Saturday, June 29, 2019

5 More Reasons Your Songs Suck

 Last time we talked about some of the reasons you might feel your songs are not as good as the songs you have heard on the radio in the past (let's face it, whatever you write can't suck nearly as bad as half the garbage they put on the radio these days, so at least you have that going for you!). But I digress, anyway, today we are going to explore five more reasons that your songs might not be living up to your expectations. Hopefully, you will find something here that will help you bolster the work you are already doing, and push your song over the top into something spectacular!

1. No Hook - Perhaps your song is missing a key element like a hook. Or perhaps your hook just isn't catchy enough. You will know you have a catchy hook if you play it for someone and they come back the next day, or next week and say "that chorus of your song was stuck in my head all day," or "for THREE DAYS," or "I had to have brain surgery to remove that song from my head!" These are all good things to hear, but if you are not hearing that from your friends and family, then you are not writing strong enough hooks. Take a look at my article on writing a better melody, and perhaps it will give you some ideas you can try to make your hook just a little more catchy.

2. Jarring Changes - Some songs seem to flow from one section to the next as if by magic. Some songwriters can even change keys, or even change multiple keys, and a trained musician might be hard pressed to catch they changed key on the first listen (think Brian Wilson here). But there are some songwriters who no matter how good each part is they just can't seem to connect their sections in a way that isn't disturbing in some way. A good songwriter can build connecting bridges between parts, and that's where the term bridge came from originally. It was a section of music that helped lead the song in a different direction. Today a lot of songwriters use a bridge as a type of C section, but they use Pre-Choruses to be what a bridge was originally back in the day. Whatever you need to do to help your song move to the next section without causing the listeners to have a brain hemorrhage would be time well spent.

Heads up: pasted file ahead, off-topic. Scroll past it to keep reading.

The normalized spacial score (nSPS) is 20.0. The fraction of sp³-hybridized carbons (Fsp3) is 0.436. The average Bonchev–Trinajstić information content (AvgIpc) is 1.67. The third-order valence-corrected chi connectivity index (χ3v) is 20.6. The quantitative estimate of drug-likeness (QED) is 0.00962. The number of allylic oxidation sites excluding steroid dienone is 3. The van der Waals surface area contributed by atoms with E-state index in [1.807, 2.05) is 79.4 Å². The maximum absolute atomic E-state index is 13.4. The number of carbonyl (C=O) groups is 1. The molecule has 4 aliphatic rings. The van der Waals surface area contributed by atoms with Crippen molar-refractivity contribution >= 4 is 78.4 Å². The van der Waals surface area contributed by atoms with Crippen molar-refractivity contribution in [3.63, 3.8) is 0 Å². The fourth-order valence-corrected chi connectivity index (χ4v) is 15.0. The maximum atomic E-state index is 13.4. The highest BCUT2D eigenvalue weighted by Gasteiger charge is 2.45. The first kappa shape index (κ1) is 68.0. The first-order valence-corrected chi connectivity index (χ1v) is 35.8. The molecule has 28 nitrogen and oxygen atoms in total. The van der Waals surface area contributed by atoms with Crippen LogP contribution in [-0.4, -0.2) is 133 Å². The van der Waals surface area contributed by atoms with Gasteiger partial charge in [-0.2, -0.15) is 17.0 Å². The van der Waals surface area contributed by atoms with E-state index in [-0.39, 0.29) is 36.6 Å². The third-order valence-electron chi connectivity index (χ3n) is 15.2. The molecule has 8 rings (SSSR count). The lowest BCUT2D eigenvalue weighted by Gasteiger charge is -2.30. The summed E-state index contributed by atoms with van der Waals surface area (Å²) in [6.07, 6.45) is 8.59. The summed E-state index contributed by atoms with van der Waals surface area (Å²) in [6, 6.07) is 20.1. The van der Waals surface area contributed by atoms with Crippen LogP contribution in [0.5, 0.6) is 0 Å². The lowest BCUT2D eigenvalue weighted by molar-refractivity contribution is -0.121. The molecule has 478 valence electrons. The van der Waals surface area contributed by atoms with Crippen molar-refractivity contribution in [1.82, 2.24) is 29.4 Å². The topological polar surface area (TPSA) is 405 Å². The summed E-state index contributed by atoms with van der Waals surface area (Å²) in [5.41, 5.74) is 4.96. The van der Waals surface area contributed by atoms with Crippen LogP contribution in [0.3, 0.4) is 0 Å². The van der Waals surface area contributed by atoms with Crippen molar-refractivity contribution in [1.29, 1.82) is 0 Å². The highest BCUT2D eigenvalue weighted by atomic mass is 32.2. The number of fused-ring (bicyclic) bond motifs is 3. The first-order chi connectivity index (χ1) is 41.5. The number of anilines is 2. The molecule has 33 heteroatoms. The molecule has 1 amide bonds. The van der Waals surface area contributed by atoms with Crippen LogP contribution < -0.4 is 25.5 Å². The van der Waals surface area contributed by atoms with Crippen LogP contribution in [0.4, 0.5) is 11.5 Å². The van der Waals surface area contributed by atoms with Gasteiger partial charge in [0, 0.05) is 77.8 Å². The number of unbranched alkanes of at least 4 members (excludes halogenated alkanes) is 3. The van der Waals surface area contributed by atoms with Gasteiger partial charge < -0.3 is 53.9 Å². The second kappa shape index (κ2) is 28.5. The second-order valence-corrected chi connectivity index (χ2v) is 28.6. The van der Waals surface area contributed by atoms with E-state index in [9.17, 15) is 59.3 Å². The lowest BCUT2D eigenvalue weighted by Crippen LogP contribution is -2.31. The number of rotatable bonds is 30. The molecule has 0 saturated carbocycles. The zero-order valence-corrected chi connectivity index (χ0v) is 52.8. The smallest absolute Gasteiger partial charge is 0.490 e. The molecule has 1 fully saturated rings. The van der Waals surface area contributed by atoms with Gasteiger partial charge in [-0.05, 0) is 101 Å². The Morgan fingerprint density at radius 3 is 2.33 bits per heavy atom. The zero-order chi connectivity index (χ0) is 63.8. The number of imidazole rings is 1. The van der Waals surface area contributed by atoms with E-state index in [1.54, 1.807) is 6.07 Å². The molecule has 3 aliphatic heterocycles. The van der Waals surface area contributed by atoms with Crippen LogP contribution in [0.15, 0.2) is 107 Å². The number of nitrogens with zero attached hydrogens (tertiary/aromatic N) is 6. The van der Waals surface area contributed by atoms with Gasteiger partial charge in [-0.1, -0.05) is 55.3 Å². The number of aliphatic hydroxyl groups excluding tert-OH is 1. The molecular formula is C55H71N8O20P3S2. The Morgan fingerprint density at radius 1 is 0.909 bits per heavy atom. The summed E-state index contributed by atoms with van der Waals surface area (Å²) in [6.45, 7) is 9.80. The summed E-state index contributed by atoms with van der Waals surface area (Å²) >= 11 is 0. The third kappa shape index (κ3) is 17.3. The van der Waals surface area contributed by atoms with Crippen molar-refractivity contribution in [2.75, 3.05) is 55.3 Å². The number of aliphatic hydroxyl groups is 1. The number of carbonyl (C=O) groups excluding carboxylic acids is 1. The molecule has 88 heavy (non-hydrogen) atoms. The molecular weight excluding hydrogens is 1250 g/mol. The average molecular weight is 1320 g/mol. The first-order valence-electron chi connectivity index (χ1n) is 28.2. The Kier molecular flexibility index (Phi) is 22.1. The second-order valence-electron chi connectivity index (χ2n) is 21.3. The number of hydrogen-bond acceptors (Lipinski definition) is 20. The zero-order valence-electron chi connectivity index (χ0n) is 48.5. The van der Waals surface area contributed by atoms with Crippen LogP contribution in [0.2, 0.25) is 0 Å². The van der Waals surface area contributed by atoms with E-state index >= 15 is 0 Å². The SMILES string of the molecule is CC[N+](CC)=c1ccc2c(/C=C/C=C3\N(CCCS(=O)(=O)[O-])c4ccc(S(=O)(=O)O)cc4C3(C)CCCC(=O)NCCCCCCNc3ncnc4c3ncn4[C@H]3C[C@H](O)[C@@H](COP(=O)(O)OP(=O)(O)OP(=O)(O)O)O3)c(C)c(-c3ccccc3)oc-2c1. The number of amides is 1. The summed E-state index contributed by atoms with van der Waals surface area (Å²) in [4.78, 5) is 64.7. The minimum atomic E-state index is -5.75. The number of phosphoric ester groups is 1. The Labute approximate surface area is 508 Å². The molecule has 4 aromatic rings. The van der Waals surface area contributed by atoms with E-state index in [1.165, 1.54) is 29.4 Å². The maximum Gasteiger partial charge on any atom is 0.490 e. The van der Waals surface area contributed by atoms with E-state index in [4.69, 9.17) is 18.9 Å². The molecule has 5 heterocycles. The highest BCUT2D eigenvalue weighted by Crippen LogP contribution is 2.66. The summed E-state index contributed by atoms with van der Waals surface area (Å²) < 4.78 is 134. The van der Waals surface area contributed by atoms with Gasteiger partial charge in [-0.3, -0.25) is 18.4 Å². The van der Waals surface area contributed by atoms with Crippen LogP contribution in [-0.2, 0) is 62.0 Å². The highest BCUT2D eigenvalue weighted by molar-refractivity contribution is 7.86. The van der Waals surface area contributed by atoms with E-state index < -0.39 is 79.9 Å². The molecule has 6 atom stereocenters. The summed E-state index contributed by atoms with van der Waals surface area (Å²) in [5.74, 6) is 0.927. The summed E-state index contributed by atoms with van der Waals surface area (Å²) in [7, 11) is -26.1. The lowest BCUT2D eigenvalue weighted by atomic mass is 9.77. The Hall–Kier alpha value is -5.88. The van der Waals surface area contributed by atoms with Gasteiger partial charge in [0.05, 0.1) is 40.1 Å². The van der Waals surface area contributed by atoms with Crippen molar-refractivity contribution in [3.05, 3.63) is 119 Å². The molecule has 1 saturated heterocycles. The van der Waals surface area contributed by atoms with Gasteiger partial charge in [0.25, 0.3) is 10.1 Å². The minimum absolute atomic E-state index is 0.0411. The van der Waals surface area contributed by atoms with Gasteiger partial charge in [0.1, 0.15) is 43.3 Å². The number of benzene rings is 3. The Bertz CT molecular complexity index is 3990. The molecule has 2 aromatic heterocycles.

3. Story Doesn't Make Sense - So your lyrics have a story to tell. But does the story make sense? I know that in a previous post I talked about how to add ambiguity into your lyrics to give them room for people to interpret them how they want, but they still have to make some sort of sense if people are to respond to them at all. Now there is room for waaay out there lyrics like "I am the Walrus," where the fact that the lyrics are so strange actually makes the song cool, in a way that "Jabberwocky" is so strange. But with both of these examples, there is still a semblance of  story that the listener can follow. And some songs like "A Simple Twist of Fate," by Bob Dylan also don't make a lot of sense, but there is a feeling of time travel or timelessness that Dylan creates in this song, that he brings in several of his songs ("Changing of the Guards," "Desolation Row," to name a couple other examples) that really makes this song work. It's almost like the weirdness of the lyrics just serves to draw us further into the song in a way that we wouldn't have been drawn otherwise. But taken as a whole the story still makes sense. One of the best bands that could tell a whole story in a few short lines was Fountains of Wayne. Songs like "Someone to Love," or "Mexican Wine," tell a complete story with each verse, and in such simple down to earth lyrics that their simplicity is deceptive.

4. Unnecessary Details - Too many unnecessary details in the lyrics will throw your song off for the listener. We do not need a laundry list of everything the heroin or hero does in the story. Hit the high points and move on. Again Fountains of Wayne are masters of this; learn from them.

5. Poor Chord Choices - One of the most common reasons that a song falls short is related to our first point in the last article, the chords that you choose are poorly conceived. Sometimes songwriters get tired of using the same four chords (this is a good sign, it means you are growing) but instead of picking chords that actually make sense, they jump to weird chords that really break up the flow of the song, or worse, clash with the melody they are singing. If you find that this is happening to you, reconsider the chords you chose and see what happens if you try out a chord that is a little closer related to your melody.

So there are a few more ideas to consider if you feel your songs are deeply in need of help. If you found these tips helpful, you can find out more about songwriting tips and tricks in my new book: "Lyrics and Music: Music Theory for Aspiring Songwriters" available now at, or with several additional Appendices at Barnes and Noble.

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